Listen to this article
This is an experimental feature. Give us your feedback. Thank you for your feedback.
What do you think?
“We’ve had a hard year,” said Christopher Kane of his “crash and repair” SS16 collection, which examined both physical carnage and mental recuperation. The 33-year-old and his sister, and creative partner, Tammy, lost their mother days before their AW15 collection in February, opened a first store in London and started working with a new chief executive. It’s been a year of brutal pressure and bruising pain and the pair had worked through a lot of their emotion in the “art therapy” of the design room.
On the catwalk, the crashes were vivid: Kane had sprayed car paint on fabric to be reproduced in Italy on acid-coloured dresses; a globular print on white leather had an iridescent swirl that recalled the rainbow optics of an oil spill. Black crepe silk gowns and trousers had jagged cut-outs and angular cutaways; Kane’s signature laces were fractured into shard-like patchworks. They weren’t neon though. “No neon,” he corrected editors of his technicolour palette. “This time they’re all acid colours.”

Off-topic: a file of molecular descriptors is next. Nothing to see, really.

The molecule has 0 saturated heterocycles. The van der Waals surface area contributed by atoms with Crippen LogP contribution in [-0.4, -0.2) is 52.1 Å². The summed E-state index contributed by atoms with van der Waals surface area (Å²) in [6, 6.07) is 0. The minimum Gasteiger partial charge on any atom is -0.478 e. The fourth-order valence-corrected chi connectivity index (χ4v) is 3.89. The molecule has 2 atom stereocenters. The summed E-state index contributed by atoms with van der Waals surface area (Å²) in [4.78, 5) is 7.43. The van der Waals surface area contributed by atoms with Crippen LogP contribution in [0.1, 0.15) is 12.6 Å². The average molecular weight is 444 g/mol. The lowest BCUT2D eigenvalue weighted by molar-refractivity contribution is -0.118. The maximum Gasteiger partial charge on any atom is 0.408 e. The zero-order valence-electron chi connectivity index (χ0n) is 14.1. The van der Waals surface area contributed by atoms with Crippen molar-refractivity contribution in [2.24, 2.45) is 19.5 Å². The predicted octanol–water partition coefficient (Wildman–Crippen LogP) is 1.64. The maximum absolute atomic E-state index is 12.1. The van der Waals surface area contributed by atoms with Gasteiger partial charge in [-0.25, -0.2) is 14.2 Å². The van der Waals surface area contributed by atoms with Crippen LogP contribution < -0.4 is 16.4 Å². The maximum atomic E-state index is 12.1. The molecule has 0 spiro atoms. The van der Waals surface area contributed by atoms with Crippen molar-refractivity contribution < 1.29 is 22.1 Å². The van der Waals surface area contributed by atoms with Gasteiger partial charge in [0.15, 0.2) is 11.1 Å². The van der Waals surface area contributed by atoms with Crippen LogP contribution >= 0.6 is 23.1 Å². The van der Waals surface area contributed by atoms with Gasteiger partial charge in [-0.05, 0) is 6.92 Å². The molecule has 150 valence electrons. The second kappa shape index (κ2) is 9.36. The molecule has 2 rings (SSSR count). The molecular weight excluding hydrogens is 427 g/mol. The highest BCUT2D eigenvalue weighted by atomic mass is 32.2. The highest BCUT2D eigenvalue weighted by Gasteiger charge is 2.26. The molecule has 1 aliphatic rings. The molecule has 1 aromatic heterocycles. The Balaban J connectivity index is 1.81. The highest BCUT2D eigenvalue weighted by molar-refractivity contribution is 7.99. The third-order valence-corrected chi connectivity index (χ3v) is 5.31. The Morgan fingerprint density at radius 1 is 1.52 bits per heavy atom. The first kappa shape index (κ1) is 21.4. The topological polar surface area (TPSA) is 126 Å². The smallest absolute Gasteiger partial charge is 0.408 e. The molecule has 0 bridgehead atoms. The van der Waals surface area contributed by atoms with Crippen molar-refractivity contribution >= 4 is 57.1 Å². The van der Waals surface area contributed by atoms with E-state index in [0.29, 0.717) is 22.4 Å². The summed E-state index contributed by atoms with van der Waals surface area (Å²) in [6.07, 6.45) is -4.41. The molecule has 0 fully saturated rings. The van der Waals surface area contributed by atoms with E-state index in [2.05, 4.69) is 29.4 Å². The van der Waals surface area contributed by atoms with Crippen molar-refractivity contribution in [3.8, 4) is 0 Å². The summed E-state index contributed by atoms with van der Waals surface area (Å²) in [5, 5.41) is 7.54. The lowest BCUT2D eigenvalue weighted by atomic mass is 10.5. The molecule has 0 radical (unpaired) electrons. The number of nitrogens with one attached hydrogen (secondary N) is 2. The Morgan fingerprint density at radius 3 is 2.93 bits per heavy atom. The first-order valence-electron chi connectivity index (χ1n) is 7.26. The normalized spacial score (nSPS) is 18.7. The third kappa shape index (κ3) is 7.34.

Many familiar motifs were here: Kane’s safety buckle, for example, was strapped across fuchsia, blue and orange trainers; pockets and inserts were made in Kane’s favourite acetone; plasticky layers of gauze shimmered over skirts and tops with a tell-tale colour trim. There were the usual perversions also: was that coat yellow python or printed vinyl? Kane had used both; a clever way of reinforcing some of the show’s more expensive ideas at a more commercially accessible price point. Kane’s Kering backing is teaching him new tricks . . .
There were new ideas here too. A “chaotic stitch work” fidgeted over sweaters and blouses as though embroidered by an unstable hand. And he had used fringing for the first time, “because I’ve never done it before and I wanted to see if I could make it less va va”. He could: a fabulous pair of black trousers were excited by canary yellow trim.
Most arresting, literally and metaphorically, were the cable ties used throughout. The harsh plastic wires were tied around the wrists or neck, or used to gather silk dresses and skirts. It was an exercise of “elegant restraint”. Kane had been looking at the world around his Hackney studio and the plastic handcuffs had seemed a perfect metaphor. He’s now trying to work out how he might work them into an accessories collection: here, they were hacked off the body straight after the show.
It was a bold, brave, brilliant collection. Colourful, vivid and strangely chic. Its muse, said Kane, was a woman he and Tammy had known in youth. “She was an outsider,” said Kane, “and she was damaged.” He paused. “But she always looked great.”